June 10, 2011
By Sarah Brown
Maynard Hill, a pioneer in unmanned and model aircraft who sent an 11-pound airplane across the Atlantic in 2003, died June 7 at his home in Silver Spring, Md., The Washington Post has reported. He was 85.
Hill, a member of the Academy of Model Aeronautics (AMA) Hall of Fame and former president of the academy, earned 25 world records for speed, distance, and altitude over a long career of modeling. He led a team that flew a balsa-wood model airplane carrying 5.5 pounds of Coleman lantern fuel from Newfoundland to Ireland, a distance of 1,882 statute miles, on Aug. 11, 2003.
Hill was 77 at the time of the transatlantic flight, and legally blind. Yet he worked on model after model perfecting the design that eventually stayed aloft 38 hours, 52 minutes, and 14 seconds before landing within feet of its intended mark across the ocean. He dyed his glue red to better see it while working. The team, known as the Society for Technical Aeromodel Research, built and tested dozens of versions of the aircraft before sending out Trans Atlantic Model 5 (TAM 5)—the fifth model to attempt the transatlantic flight over the course of two years. Before TAM 5 made its landmark journey, four models had failed to reach the mark, with flights that ranged from 17 Â½ minutes to eight hours.
Most of the flight testing took place at the farm of pilot Beecher Butts, so Hill called the transatlantic model The Spirit of Butts’ Farm. The successful flight was controlled by radio and GPS navigation; David Brown, then president of AMA, glided the aircraft in for a successful landing. The flight marked Hill’s twenty-fourth and twenty-fifth world records, for distance in a straight line and duration.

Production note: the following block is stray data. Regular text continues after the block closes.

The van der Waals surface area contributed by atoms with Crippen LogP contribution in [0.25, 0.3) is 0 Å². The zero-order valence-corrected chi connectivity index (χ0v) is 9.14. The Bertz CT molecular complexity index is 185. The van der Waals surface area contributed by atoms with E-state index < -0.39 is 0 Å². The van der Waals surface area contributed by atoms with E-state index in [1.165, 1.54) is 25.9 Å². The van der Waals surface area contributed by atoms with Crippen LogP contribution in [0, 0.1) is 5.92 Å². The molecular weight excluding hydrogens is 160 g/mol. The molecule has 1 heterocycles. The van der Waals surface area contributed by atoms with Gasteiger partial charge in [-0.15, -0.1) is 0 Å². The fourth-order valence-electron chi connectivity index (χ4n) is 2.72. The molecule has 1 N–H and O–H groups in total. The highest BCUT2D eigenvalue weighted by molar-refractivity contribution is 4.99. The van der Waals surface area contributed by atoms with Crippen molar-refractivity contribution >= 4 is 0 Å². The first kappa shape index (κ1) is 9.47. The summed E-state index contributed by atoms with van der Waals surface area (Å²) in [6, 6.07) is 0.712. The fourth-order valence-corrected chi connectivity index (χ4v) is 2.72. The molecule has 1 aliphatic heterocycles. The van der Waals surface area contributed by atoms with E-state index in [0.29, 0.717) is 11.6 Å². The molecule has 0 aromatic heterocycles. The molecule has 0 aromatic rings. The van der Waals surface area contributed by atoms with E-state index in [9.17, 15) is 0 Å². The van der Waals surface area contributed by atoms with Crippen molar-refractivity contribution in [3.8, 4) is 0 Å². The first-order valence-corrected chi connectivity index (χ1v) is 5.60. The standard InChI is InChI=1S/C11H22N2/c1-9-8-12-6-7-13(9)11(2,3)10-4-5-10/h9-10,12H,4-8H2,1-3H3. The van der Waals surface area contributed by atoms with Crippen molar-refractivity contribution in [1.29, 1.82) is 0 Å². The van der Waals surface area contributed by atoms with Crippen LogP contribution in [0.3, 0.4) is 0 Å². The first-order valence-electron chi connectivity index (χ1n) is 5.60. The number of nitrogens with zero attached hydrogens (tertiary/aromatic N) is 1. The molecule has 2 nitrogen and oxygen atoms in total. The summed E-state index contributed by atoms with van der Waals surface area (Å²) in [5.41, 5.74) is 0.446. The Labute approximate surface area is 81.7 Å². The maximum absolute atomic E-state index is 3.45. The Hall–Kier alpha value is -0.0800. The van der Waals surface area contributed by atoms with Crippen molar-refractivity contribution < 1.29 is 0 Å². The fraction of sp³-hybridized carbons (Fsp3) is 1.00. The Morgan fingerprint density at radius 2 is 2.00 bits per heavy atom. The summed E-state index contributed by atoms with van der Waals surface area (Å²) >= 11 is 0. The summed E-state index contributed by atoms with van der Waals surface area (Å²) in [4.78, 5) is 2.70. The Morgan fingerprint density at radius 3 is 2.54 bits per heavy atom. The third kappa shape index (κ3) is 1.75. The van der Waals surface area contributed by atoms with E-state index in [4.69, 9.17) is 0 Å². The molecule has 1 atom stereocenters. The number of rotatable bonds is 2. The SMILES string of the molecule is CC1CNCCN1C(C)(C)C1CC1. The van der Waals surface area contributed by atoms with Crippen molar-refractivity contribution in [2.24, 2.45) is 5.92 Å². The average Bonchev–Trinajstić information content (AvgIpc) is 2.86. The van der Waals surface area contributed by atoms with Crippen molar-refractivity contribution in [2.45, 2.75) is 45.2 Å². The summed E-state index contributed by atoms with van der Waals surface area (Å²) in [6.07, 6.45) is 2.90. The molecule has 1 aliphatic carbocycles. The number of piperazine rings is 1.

Born during the Golden Age of aviation, Hill was inspired by famous aviators of his childhood. In an autobiography for AMA, he described how his passion for model aeronautics grew: “As were many boys of the decade, I had my mind on model airplanes more than girls. The thrill of launching a black-and-yellow tissue-covered rubber-powered model of a Corben Baby Ace was enormous! Red-and-white Rearwin Speedsters and all-yellow Piper Cubs were even better. You learned something new or acquired a skill with each model. Success was not always easy; patience and persistence were among the valuable lessons.
“By age 9 I had acquired a fairly serious addiction to balsa wood and glue.”
Hill added radio-control aeromodeling to his repertoire about a decade later, and eventually parlayed his hobby into research and development positions in the budding field of unmanned aircraft systems for the military.
According to The Washington Post, Hill is survived by his wife of 59 years, Gay, as well as three children (Christopher H. Hill, Vivian Snipes, and M. Scott Hill), a brother, a sister, and 10 grandchildren.
As the cold weather chills AOPA’s Headquarters in Frederick, many of us are inside generating new resources for flying clubs.
In my house, every Friday night is “Movie Night.” While the movies are rarely educational (I don’t think I learned anything from the Lego Movie), we look forward to the weekly opportunity to spend time together. Why not use the same concept for your Flying Club (with the addition of education, of course)?
AOPA Flying Club Manager Kelby Ferwerda posted the following on the AOPA Flying Club Facebook Page: “Recently I’ve talked with quite a few Flying Clubs about maintaining social activity through the cold winter months. Some clubs host Holliday Parties, others have Potluck Movie Nights. What does your club do to keep members involved during the chilly months?”
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